At the point where it starts to have negative effects on your life, and/or the lives of others. I don’t mean, “Oh, I spent £10 on digital hats, now I can’t go to the chippy on Friday like normal”, I mean “now I can’t afford adequate nutrition for myself this week”, and even then, it would have to be sustained week after week to be referred to a doctor and then there are strict guidelines that define whether someone has a mental illness or not, for example, you do not have PTSD by definition if you do not have intrusive thoughts about the traumatising event. So if you fit one of the pathologies, say, you are a manic depressive or you have an obsessive compulsion that leads you to buying this stuff, then the treatment is there and you have a mental heath issue. If you don’t meet the guidelines for any disorder, then it could be that you were simply brought up and taught (by not only your parents, but your environment also) not to prioritise your spending, which frankly is not a mental health disorder, it requires a bit of therapy, CBT or ACT principally to support you getting your life into order at worst.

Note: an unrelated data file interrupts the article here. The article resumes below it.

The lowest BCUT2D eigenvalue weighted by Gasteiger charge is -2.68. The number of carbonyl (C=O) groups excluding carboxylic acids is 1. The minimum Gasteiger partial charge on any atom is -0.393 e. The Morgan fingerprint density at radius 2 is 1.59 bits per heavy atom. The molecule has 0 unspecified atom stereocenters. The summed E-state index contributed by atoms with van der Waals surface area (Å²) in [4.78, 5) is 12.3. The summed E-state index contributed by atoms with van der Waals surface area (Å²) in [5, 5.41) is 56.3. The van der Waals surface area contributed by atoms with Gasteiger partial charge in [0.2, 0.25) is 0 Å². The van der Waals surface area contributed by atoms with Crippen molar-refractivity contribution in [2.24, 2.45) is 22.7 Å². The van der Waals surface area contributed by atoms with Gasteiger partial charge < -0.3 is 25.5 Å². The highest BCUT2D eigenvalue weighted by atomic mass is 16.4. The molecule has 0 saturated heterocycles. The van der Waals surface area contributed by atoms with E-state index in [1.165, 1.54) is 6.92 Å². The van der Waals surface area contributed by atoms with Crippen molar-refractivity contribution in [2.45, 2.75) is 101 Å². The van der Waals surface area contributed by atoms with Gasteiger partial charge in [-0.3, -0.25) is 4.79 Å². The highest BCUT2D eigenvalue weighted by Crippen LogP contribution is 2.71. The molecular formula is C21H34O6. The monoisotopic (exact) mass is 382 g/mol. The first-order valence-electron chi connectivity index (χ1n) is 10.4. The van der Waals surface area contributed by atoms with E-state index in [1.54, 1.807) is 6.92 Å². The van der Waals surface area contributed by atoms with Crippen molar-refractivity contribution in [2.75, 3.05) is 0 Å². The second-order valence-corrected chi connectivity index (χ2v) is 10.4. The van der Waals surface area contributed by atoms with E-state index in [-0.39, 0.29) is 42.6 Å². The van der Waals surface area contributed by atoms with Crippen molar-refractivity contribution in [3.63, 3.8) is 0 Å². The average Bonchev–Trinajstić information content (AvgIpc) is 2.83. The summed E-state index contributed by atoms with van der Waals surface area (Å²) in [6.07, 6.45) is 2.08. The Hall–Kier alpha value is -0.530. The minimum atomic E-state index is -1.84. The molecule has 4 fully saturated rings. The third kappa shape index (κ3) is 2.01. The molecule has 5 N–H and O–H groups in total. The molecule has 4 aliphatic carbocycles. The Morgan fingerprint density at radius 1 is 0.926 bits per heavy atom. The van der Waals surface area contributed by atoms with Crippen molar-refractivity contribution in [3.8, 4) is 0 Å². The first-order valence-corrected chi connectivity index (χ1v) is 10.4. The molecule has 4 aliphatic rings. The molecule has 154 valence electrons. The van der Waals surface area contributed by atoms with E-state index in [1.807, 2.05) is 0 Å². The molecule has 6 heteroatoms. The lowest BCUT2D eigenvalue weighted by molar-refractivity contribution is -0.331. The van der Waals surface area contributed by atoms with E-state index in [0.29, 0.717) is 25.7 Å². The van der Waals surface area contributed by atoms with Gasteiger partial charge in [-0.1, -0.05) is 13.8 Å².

There is the slimmest of chances that you have a previously unknown mental health disorder that slips through the cracks, but that’s a one in a billion chance, give or take.

    • Leb says:

      Who are you to decide what is worth it for someone else? If you derive no value from changing your in game cosmetics – don’t!

      Live and let live.

    • Jexiah8bit says:

      It is only irresponsible if you cannot afford it – whether in the short term or the long.

    • GirlzRKool says:

      I gotcha bruv.

      These sub-comments are odd. You expressed your opinion, didn’t read nothing attacking in yr reasoning. Read as a “to each his own” thing to me; good!

      This aggression will not stand, man.

      • Premium User Badge

        drewski says: